I know I’ve gone on at length about the underrated nature of The Hidden Hand among the pantheon of so-called “Wino bands,” and it’s true, the project that I think introduced a lot of people to the style and frontmanship of Scott “Wino” Weinrich — their being active when Dave Grohl‘s Probot record was released likely had something to do with that — often gets downplayed. They weren’t as influential as The Obsessed or Spirit Caravan, and Saint Vitus is a different animal entirely. But The Hidden Hand was more than just some band Wino was in for a few years before getting back with Vitus. True, they had a half-decade run from about 2002 until 2007, but in that time they produced three vibrant, distinct albums that showed a commitment to stylistic progression and offered top notch riffing and a vocal collaboration between Wino and bassist Bruce Falkinburg that I think stands out as the best of Wino‘s career.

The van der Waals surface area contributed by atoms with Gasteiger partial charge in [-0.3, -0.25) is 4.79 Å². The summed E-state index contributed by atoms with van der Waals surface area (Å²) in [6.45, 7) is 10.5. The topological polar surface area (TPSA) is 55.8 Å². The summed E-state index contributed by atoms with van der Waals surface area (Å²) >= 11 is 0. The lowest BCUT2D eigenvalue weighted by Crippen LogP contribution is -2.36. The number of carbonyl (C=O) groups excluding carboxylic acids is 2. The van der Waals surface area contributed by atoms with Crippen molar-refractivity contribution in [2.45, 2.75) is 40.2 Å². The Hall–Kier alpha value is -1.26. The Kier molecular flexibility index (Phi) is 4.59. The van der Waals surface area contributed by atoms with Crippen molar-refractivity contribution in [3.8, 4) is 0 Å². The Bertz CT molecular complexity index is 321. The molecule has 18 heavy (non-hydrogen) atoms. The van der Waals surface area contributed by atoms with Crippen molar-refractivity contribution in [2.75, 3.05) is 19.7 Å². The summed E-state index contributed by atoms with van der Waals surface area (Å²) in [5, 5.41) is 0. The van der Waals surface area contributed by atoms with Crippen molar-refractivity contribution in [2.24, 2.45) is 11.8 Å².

Maybe that’s not saying much since Wino hasn’t often shared vocal duties, but in my head, that only makes The Hidden Hand a more special band. Falkinburg, also a producer who’s worked with J. Robbins, Wooly Mammoth and many others, brought something to The Hidden Hand completely distinct from any other group in which Wino had taken part up to that point. Their songwriting showcased a rich partnership beginning with the De-Sensitized 7″ and subsequent full-length debut, Divine Propaganda, released by MeteorCity in 2003. While my impression of that album has always been rooted in its rawness compared to its 2004 follow-up, Mother Teacher Destroyer, a revisit to the band’s eponymous song — or their theme, as the parenthetical has it — finds it a celebration of various elements. The heavy riffing and anti-authoritarian drive are both there that would become staples of The Hidden Hand‘s sound, the album’s title mirrored in the mysticism counteracted by worldly manipulations transforming into dogma amid the political turmoil of the early part of the last decade.
And with “The Hidden Hand (Theme),” it’s Falkinburg up front. Wino joins in on the chorus, but it’s worth noting that on the song The Hidden Hand chose to represent who they were and what they were about, it was the bassist in the frontman role.
Enjoy and have an excellent Wino Wednesday: